(Reuters) - Here’s what you need to know about the coronavirus right now:
When coronavirus and protests collide
Australian authorities are taking legal action to try to stop a Black Lives Matter protest scheduled for Saturday in Sydney, citing the risk of an outbreak of COVID-19 given the thousands expected to attend.
French police have also banned a demonstration planned for Saturday in front of the U.S. Embassy in Paris because of what they said were risks of social disorder and health dangers from large gatherings.
New York Governor Andrew Cuomo and Centers for Disease Control and Prevention director Robert Redfield have urged participants in protests sweeping the United States to get tested for the coronavirus.
Demonstrations are planned in several cities around the world this weekend.
Hydroxychloroquine or not?
An influential study that found hydroxychloroquine increased the risk of death in COVID-19 patients has been withdrawn a week after it led to major trials being halted, adding to confusion about a malaria drug championed by U.S. President Donald Trump.
The Lancet medical journal pulled the study after three of its authors retracted it, citing concerns about the quality and veracity of data.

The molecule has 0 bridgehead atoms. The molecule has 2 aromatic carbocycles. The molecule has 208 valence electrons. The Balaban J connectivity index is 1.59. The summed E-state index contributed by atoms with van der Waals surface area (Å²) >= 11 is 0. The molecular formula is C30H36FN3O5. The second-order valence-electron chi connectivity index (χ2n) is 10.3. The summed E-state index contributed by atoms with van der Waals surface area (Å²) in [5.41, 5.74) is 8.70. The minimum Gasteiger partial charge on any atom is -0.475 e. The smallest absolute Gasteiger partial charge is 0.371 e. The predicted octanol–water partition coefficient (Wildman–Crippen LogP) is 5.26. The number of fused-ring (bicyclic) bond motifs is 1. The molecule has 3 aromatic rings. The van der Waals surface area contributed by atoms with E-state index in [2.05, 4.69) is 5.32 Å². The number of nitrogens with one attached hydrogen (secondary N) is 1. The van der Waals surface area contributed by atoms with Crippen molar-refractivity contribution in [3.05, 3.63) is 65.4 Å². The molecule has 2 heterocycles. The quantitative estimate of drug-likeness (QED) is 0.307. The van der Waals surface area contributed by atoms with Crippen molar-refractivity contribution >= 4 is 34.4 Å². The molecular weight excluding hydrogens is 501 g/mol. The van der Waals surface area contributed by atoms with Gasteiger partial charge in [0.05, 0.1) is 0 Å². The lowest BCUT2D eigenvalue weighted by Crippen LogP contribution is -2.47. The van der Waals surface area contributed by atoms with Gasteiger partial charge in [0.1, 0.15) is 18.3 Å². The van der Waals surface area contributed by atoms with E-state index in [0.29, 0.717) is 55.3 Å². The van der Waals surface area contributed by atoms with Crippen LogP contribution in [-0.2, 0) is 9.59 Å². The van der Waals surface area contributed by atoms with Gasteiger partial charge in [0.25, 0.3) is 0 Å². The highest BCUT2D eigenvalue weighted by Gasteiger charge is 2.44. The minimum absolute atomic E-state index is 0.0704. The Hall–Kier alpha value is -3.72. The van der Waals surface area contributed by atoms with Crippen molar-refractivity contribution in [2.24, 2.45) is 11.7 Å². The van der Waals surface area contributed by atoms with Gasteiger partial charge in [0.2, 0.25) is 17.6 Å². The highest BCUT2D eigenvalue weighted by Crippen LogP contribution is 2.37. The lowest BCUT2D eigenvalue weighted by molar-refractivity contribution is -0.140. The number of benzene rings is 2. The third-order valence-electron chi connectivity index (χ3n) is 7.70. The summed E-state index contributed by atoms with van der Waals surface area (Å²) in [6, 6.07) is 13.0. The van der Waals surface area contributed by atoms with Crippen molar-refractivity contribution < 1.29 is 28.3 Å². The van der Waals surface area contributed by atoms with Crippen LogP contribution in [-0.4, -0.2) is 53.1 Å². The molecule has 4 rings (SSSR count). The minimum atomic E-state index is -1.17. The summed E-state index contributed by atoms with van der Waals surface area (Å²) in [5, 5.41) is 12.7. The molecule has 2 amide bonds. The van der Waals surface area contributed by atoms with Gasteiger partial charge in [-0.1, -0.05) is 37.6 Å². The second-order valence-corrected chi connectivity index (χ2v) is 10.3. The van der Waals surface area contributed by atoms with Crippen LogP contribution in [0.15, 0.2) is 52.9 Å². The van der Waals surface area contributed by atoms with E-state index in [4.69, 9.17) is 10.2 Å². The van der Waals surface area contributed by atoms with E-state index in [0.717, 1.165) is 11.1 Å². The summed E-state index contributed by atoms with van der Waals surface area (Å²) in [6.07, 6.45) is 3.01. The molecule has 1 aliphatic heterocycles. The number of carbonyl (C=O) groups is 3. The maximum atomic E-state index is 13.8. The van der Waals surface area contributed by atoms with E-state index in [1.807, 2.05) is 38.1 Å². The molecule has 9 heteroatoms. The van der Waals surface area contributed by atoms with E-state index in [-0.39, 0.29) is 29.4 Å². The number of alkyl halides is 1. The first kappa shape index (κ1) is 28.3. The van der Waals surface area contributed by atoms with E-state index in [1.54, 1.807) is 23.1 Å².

The World Health Organization will resume its hydroxychloroquine trials after pausing them in the wake of the study. Dozens of other trials have resumed or are in process.
Surging cases in Brazil, Mexico and India
The number of coronavirus deaths in Brazil has blown past Italy’s toll, while Mexico reported a record number of new cases, as Latin American leaders push to end quarantine measures and kick their economies back into gear.
Latin America as a whole has become a new focus of the pandemic, with health officials urging governments not to open their economies too fast and to avoid public crowds.
India’s coronavirus infections are meanwhile rising at the fastest daily rate than at any time in the past three months, but it plans to open shopping malls, restaurants and places of worship next week.
More drinkers cut than increase alcohol
People missing out on drinking in restaurants and bars during lockdowns are not entirely making up for it by pouring more at home, a survey of nine countries conducted on behalf of beer, wine and spirits companies showed.
The International Alliance for Responsible Drinking, made up of 12 major alcoholic beverage companies, said its survey of 11,000 people found that 30% were drinking less than before, and only 11% were drinking more.
Compiled by Karishma Singh and Nick Tattersall